'Bankrupt caste politics led to ban on Shivaji book'
Jyoti Punwani, TNN, Jul 30, 2010, 07.28pm IST
Bookshops are afraid to stock James Laine's Shivaj i: Hindu King in
Islamic India, even after the Supreme Court struck down the
Maharashtra government's ban on it. Film-maker Anand Patwardhan, one
of three petitioners who challenged the ban, speaks to Jyoti Punwani :
What prompted you to challenge the ban?
Ambedkar gave us a Constitution. It is up to us to protect its spirit.
Whether it is Ambedkar's Riddles in Hinduism or works by Taslima
Nasreen, we must not allow bullies to dictate what we read. I would
oppose a ban even on books i abhor, like those by Golwalkar and Godse.
The real inspiration and the legal hard work, however, came from human
rights lawyer P A Sebastian. We have won many court battles against
the censorship of my documentaries. In each case, the courts upheld my
right to freedom of expression and the public's right to information.
Naturally when we heard about a book banned under pressure from
right-wing groups, we intervened.
Shivaji is revered in Maharashtra. Didn't you anticipate an adverse reaction?
Bankrupt caste politics led to the ban. An academic book on Shivaji
would have remained largely unnoticed. But our politicians have many
economic crimes to hide and identity politics is a convenient public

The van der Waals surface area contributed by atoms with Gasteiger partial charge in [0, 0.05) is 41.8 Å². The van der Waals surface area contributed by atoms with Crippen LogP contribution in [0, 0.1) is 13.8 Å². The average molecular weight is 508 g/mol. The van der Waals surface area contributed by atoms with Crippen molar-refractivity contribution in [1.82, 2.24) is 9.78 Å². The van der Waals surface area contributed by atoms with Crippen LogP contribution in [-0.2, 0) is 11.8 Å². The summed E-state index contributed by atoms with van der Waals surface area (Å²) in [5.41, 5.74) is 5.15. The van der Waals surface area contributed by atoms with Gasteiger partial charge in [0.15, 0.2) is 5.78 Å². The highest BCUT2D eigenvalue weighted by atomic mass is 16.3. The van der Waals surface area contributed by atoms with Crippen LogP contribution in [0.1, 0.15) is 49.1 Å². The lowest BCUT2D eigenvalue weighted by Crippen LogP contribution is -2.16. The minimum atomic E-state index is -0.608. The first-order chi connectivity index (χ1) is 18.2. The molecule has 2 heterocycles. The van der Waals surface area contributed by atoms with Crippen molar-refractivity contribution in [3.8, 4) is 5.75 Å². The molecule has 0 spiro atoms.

diversion. An emotive rumour that Laine had questioned Shivaji's
paternity spread, since no one had actually read the book. A research
institute was attacked, historical manuscripts destroyed, then the
publishers were attacked and books burned. The government, dominated
by the same caste forces that rampaged in the street, banned the book.
Those opposing the judgement have made it a Maratha Vs Brahmin issue.
No one reads the book so the entire opposition to it is based on
hearsay. Incidentally, all the petitioners come from different castes,
Dalit, Maratha, Brahmin, though each of us categorically rejects the
caste system. In fact, the claim that Laine's book is a "Brahmin"
conspiracy against the "Maratha" Shivaji is so hollow, it could not be
articulated even by those who fought for a ban in court. They could
only argue that it would cause enmity between those who admire Shivaji
and those who don't.
When the court asked "Who does not admire Shivaji?" there was no
answer. The attempt to reduce Shivaji's greatness to his paternity
reveals a desire for sacrosanct bloodlines (Vaunsha and Kula). The
very concept of "purity" comes from patriarchal upper castes that had
to establish their long lineage to mythical forefathers. So some
Marathas proudly claim "Shahannau Kula" (96 forefathers) and some
Brahmins maintain immaculate family trees.
Laine himself has no caste axe to grind. He compares texts written in
Shivaji's lifetime where the Brahmin Ramdas is hardly mentioned, with
those written in the Brahminical Peshwa period where Ramdas gains
prominence as Shivaji's guru, to texts inspired by the Varkari
movement, those written by Mahatma Phule, by the British, each with
their distinct motivations. He paints a complex picture of 17th
century Maharashtra where cross-religious alliances were the norm.
This complexity is anathema to those who want to use Shivaji as a
symbol of Hindutva or who appropriate him as a caste hero. This is not
only an injustice to Shivaji, but also to historical and scientific
enquiry. Laine's anatomy of a legend is not the last word on Shivaji.
Nor must it be a word that is forbidden.
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